$1 = 1 day of life
Botswana, with a population of around 2 million and the third highest HIV prevalence in the world, was also one of the first countries in Sub-Saharan Africa to provide free HIV care and medication to its citizens. Over the years, it has built a robust national HIV program and is regarded as one of the greatest success stories in the fight against HIV. However, non-citizens are excluded from the national program and as a result have no access to the free HIV care and treatment provided to citizens.
In addition to being the hardest hit by the epidemic, Sub-Saharan Africa hosts over a third of the world’s refugee population and Botswana, with its relative wealth and political stability, has provided a safe haven for many who have fled from conflict or poverty. Though official records document only 3500 refugees and asylum seekers in Botswana, it is estimated that there may be hundreds of thousands of people who fled their homes living within its borders.
Dr. Diana Dickinson has been a practicing physician in Gaborone, Botswana since 1987 supporting people living with HIV. In connection with this work, she helped establish the Maipelo Trust in 2006 to focus on the staggering number of non-nationals living in Botswana. In 2010, the Maipelo Trust branched out further to support non-national children living with HIV with the help of a group of pediatricians led by Drs. Dwight Yin, Jonathan Silverman, Elizabeth Wolf, Briana Kirk, and Tafireyi Marukutira. They also worked to expand access to medication to prevent HIV+ pregnant women from transmitting the virus to their babies (prevention of mother to child transmission, or PMTCT).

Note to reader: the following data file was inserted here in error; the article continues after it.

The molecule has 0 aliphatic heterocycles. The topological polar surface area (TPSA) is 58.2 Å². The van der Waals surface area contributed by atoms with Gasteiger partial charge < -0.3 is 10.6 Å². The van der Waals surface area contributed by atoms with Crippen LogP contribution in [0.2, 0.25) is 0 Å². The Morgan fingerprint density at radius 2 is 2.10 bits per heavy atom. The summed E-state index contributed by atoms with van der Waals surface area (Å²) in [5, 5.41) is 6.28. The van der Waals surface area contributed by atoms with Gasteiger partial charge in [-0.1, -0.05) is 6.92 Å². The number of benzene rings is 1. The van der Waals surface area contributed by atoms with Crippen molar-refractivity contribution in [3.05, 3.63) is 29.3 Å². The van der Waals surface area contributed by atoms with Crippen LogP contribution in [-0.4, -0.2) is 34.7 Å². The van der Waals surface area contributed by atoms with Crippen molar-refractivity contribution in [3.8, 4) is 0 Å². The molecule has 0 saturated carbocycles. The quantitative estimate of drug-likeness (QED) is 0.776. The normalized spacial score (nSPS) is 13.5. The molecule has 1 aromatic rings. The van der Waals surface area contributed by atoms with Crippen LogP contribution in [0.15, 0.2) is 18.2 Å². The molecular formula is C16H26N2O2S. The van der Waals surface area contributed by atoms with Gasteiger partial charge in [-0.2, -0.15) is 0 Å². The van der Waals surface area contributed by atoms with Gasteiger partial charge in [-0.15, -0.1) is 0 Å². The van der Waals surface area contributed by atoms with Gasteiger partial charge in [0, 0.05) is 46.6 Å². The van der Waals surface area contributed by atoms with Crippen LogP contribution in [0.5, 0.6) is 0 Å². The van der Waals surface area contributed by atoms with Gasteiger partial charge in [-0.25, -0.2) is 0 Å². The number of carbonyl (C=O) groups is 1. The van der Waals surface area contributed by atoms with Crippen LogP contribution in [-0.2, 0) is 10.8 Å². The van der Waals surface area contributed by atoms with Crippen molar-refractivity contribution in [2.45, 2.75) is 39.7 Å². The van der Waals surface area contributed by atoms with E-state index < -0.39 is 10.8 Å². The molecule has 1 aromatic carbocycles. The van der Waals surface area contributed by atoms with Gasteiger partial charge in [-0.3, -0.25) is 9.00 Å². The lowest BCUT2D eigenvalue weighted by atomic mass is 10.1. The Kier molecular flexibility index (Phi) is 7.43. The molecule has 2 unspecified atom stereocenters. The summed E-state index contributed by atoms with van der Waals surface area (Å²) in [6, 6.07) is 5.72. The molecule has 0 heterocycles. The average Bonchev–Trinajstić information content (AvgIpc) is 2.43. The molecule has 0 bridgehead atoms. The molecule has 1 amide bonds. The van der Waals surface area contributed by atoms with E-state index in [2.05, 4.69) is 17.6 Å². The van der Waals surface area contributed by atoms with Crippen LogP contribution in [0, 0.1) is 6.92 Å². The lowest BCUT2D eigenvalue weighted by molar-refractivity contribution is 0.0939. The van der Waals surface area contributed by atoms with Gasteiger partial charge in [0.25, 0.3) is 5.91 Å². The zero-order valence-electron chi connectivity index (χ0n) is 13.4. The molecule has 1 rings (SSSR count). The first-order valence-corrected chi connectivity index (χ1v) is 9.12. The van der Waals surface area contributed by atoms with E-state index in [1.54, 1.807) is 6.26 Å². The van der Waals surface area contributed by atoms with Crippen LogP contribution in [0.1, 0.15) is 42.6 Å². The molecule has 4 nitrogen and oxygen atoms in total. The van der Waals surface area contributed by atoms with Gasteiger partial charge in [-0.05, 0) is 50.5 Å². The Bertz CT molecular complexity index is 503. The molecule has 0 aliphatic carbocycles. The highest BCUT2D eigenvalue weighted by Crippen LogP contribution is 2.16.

Today, Maipelo Trust continues to provide care for HIV+ patients in need. Once enrolled in the program, these patients receive lifesaving HIV medication (ARV) according to their ability to pay. Without treatment, those who are working often become so sick they are unable to work and are therefore unable to afford treatment. In addition, many of them face discrimination for being HIV+ and for being non-citizens.
As we work towards continuing to make sure that all HIV patients have access to equitable healthcare, organizations like Maipelo will be essential in providing on the ground care for patients in need.